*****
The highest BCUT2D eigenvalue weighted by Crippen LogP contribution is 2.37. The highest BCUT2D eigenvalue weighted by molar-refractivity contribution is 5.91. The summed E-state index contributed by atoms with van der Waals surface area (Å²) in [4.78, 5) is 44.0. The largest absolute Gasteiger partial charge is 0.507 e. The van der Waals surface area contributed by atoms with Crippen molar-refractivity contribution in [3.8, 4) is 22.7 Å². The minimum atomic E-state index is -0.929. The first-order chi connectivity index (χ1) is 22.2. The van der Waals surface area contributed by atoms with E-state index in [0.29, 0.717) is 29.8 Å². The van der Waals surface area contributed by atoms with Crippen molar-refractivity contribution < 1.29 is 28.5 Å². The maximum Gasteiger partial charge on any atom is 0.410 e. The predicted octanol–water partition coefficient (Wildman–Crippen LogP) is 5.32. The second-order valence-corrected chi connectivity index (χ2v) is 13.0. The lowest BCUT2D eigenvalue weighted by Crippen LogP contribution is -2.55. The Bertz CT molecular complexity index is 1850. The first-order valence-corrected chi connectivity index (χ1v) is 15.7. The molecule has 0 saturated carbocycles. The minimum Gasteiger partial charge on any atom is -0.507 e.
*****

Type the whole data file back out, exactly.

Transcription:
The highest BCUT2D eigenvalue weighted by Crippen LogP contribution is 2.37. The highest BCUT2D eigenvalue weighted by molar-refractivity contribution is 5.91. The summed E-state index contributed by atoms with van der Waals surface area (Å²) in [4.78, 5) is 44.0. The largest absolute Gasteiger partial charge is 0.507 e. The van der Waals surface area contributed by atoms with Crippen molar-refractivity contribution in [3.8, 4) is 22.7 Å². The minimum atomic E-state index is -0.929. The first-order chi connectivity index (χ1) is 22.2. The van der Waals surface area contributed by atoms with E-state index in [0.29, 0.717) is 29.8 Å². The van der Waals surface area contributed by atoms with Crippen molar-refractivity contribution < 1.29 is 28.5 Å². The maximum Gasteiger partial charge on any atom is 0.410 e. The predicted octanol–water partition coefficient (Wildman–Crippen LogP) is 5.32. The second-order valence-corrected chi connectivity index (χ2v) is 13.0. The lowest BCUT2D eigenvalue weighted by Crippen LogP contribution is -2.55. The Bertz CT molecular complexity index is 1850. The first-order valence-corrected chi connectivity index (χ1v) is 15.7. The molecule has 0 saturated carbocycles. The minimum Gasteiger partial charge on any atom is -0.507 e.